3. Facilitate access to financing through facilitating loans and equities, notably regional funds and the innovation schemes of the European Investment Bank.

How much funding is already agreed? How much of the funding comes from industry, how much from Member States and how much from the EU?

The Communication mentions bringing together €1.5 billion per year for R&D&I. This funding is to come from the EU and from national and regional funds. Industry itself is expected to take on board the main part of the investment. The micro- and nano-electronics industry is very R&D intensive – between 15 and 20% of the turnover is typically spent on R&D.

The total planned public investment in R&D&I over the next seven years is around €5 billion, to be matched by the private sector. About 30% of the public investment is expected to come from the EU. The EU support will gradually increase over the next 7 years. As a result the EU yearly investment in 2020 will be almost double that of 2011. EU funding will come through HORIZON 2020. The budget for HORIZON 2020 is not yet decided. Within HORIZON 2020 micro- and nano-electronics components and systems will be supported through the 'Leadership in Enabling and Industrial Technologies' pillar. It is expected that Member States will at least match the EU contribution. Regions are expected to participate in a significant manner as they will have an immediate return.

Recent experience gained in the launch of manufacturing pilot lines, i.e. projects that are closer to the market/innovation, has shown that industry is willing to contribute up to 60-70% of the R&D&I costs.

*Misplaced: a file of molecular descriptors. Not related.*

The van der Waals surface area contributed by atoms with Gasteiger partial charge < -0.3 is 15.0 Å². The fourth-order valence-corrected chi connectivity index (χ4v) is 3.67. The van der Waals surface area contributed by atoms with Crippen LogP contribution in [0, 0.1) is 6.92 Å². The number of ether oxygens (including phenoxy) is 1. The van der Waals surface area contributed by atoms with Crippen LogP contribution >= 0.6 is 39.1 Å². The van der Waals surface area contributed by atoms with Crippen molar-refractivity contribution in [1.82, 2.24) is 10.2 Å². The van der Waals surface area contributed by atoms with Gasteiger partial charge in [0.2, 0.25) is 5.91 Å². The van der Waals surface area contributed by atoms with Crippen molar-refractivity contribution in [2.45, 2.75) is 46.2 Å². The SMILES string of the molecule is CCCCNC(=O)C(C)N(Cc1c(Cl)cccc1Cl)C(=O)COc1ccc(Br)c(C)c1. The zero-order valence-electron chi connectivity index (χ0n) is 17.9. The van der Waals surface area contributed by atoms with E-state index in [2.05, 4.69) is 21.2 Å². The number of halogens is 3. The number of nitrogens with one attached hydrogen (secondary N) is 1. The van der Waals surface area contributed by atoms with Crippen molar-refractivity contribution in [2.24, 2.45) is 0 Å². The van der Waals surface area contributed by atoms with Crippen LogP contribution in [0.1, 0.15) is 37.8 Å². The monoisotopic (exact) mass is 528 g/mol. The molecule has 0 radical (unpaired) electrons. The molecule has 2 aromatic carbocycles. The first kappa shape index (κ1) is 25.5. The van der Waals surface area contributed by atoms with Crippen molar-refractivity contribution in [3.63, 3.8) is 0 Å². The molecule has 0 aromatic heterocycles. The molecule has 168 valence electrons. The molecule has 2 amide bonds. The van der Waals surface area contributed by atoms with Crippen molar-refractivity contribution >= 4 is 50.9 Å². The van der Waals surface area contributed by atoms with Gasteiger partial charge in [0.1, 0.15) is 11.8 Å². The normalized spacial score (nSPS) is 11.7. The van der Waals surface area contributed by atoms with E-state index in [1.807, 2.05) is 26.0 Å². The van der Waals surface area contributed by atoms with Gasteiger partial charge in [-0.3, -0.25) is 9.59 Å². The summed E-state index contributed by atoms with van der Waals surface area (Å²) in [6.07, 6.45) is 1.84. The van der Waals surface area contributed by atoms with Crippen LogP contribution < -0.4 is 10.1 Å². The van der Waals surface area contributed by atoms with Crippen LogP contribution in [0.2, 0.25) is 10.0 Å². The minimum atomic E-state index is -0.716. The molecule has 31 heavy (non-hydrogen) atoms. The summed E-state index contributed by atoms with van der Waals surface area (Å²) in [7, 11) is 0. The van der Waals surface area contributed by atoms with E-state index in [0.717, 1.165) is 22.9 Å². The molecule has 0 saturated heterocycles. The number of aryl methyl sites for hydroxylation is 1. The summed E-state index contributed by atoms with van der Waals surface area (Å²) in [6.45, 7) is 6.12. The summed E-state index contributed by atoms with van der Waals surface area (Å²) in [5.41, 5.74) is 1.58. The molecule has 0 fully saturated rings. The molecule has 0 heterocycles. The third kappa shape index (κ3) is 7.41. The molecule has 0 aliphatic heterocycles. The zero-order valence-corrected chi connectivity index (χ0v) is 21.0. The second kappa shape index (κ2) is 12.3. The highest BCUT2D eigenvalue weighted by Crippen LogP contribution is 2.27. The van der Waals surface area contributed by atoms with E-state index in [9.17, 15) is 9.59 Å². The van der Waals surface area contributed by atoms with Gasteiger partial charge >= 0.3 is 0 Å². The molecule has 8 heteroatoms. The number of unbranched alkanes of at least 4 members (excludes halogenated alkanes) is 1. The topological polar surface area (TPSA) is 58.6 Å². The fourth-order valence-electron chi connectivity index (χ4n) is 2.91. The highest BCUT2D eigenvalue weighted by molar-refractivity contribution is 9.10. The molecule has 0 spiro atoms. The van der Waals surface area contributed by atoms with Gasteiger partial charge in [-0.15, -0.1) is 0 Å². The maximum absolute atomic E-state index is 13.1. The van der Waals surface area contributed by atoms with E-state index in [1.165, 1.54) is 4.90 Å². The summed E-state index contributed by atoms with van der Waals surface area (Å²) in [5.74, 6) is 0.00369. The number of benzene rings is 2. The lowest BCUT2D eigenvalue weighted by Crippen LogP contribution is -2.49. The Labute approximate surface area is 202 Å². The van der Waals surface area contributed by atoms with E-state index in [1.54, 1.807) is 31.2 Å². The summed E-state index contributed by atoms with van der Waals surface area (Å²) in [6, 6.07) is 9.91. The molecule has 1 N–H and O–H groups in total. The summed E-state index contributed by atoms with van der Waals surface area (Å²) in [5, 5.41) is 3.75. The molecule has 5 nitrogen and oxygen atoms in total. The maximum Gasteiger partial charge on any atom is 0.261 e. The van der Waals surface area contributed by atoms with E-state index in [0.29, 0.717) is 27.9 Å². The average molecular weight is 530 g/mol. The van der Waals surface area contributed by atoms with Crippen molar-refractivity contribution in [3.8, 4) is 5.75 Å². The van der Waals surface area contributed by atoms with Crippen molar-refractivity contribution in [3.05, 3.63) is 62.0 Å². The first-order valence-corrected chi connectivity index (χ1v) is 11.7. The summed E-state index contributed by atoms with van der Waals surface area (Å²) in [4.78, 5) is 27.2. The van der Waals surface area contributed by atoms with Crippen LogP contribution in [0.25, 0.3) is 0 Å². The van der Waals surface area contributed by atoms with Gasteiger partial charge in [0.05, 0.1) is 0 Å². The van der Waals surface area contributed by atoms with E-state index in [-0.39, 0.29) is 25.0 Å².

What kind of commitment has the industry given? Where does the €100 billion investment figure by industry come from?

In November 2012 the companies and institutes in Europe's nano-electronics eco-system proposed a strategy on 'Innovation for the future of Europe: Nano-electronics beyond 2020.' The strategy proposed a research and innovation programme with a total investment of 100 billion euro up to 2020. The programme aims to increase world-wide revenues of the European semiconductor industry and strategically important end-user applications segments by over 200 billion euro per year and create an additional 250.000 direct and indirect jobs in Europe.

Industry estimates that the total investment needed between now and 2020 is 85 billion euro in operational costs and 15 billion euro in capital expenditures. This investment is deemed to be necessary to safeguard the long-term amplification and renewal of large-scale semiconductor manufacturing in Europe. Innovative SMEs will benefit from access to the eco-system, gaining scale and competitiveness and fostering job creation in Europe along the value chain.